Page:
Protecting Your Privacy From The NSA?

House passes cybersecurity bill by Cory Bennett and Cristina Marcos.

From the post:

The House on Wednesday passed the first major cybersecurity bill since the calamitous hacks on Sony Entertainment, Home Depot and JPMorgan Chase.

Passed 307-116, the Protecting Cyber Networks Act (PCNA), backed by House Intelligence Committee leaders, would give companies liability protections when sharing cyber threat data with government civilian agencies, such as the Treasury or Commerce Departments.

“This bill will strengthen our digital defenses so that American consumers and businesses will not be put at the mercy of cyber criminals,” said House Intelligence Committee Chairman Devin Nunes (R-Calif.).

Lawmakers, government officials and most industry groups argue more data will help both sides better understand their attackers and bolster network defenses that have been repeatedly compromised over the last year.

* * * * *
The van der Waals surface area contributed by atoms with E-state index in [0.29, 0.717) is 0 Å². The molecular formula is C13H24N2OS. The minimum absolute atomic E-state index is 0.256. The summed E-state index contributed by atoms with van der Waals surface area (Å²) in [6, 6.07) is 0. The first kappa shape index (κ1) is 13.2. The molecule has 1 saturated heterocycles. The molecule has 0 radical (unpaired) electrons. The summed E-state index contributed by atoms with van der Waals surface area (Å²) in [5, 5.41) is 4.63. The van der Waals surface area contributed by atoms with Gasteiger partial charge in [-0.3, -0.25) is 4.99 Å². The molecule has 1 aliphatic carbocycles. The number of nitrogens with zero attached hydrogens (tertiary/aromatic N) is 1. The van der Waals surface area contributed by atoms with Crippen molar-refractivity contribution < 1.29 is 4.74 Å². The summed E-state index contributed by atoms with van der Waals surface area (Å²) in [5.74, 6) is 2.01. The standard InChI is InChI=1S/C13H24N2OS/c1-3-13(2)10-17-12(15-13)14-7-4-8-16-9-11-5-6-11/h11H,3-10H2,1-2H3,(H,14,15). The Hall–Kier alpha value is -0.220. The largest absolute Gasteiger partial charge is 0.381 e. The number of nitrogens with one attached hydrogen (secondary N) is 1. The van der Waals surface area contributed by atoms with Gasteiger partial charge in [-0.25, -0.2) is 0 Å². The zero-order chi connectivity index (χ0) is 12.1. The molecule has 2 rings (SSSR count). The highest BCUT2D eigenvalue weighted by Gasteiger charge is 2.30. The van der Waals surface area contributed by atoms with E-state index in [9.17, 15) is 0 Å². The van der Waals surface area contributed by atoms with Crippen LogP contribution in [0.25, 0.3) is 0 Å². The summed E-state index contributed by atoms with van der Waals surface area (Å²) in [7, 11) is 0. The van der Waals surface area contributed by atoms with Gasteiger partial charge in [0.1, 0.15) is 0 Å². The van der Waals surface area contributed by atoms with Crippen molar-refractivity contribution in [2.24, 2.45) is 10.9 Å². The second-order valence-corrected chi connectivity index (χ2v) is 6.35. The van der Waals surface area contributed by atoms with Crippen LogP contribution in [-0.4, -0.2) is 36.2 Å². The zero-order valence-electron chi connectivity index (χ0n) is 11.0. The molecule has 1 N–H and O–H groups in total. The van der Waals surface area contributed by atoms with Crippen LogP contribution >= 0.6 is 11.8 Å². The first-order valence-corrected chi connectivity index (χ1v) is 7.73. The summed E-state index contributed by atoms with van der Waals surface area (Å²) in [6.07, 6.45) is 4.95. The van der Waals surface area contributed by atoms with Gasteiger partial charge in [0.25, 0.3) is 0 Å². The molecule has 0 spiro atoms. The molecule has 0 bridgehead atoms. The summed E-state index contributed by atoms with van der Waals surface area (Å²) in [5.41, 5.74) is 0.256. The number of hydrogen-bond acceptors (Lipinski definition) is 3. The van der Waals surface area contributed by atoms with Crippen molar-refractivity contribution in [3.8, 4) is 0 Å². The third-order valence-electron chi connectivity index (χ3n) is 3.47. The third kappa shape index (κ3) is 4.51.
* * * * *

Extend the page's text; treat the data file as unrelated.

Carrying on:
Privacy advocates and a group of mostly Democratic lawmakers worry the bill will simply shuttle more sensitive information to the National Security Agency (NSA), further empowering its surveillance authority. Many security experts agree, adding that they already have the data needed to study hackers’ tactics.

The connection between sharing threat data and loss of privacy to the NSA escapes me.

At present, the NSA can or is:

  • Monitoring all Web traffic
  • Monitoring all Email traffic
  • Collecting all Phone metadata
  • Collecting all Credit Card information
  • Collecting all Social Media data
  • Collecting all Travel data
  • Collecting all Banking data
  • Has spied on Congress and other agencies
  • Can demand production of other information and records from anyone
  • Probably has a copy of your income tax and social security info

You are concerned private information about you might be leaked to the NSA in the form of threat data?


Anything is possible so something the NSA doesn’t already know could possibly come to light, but I would not waste my energy opposing a bill that is virtually no additional threat to privacy.

The NSA is the issue that needs to be addressed. Its very existence is incompatible with any notion of privacy.

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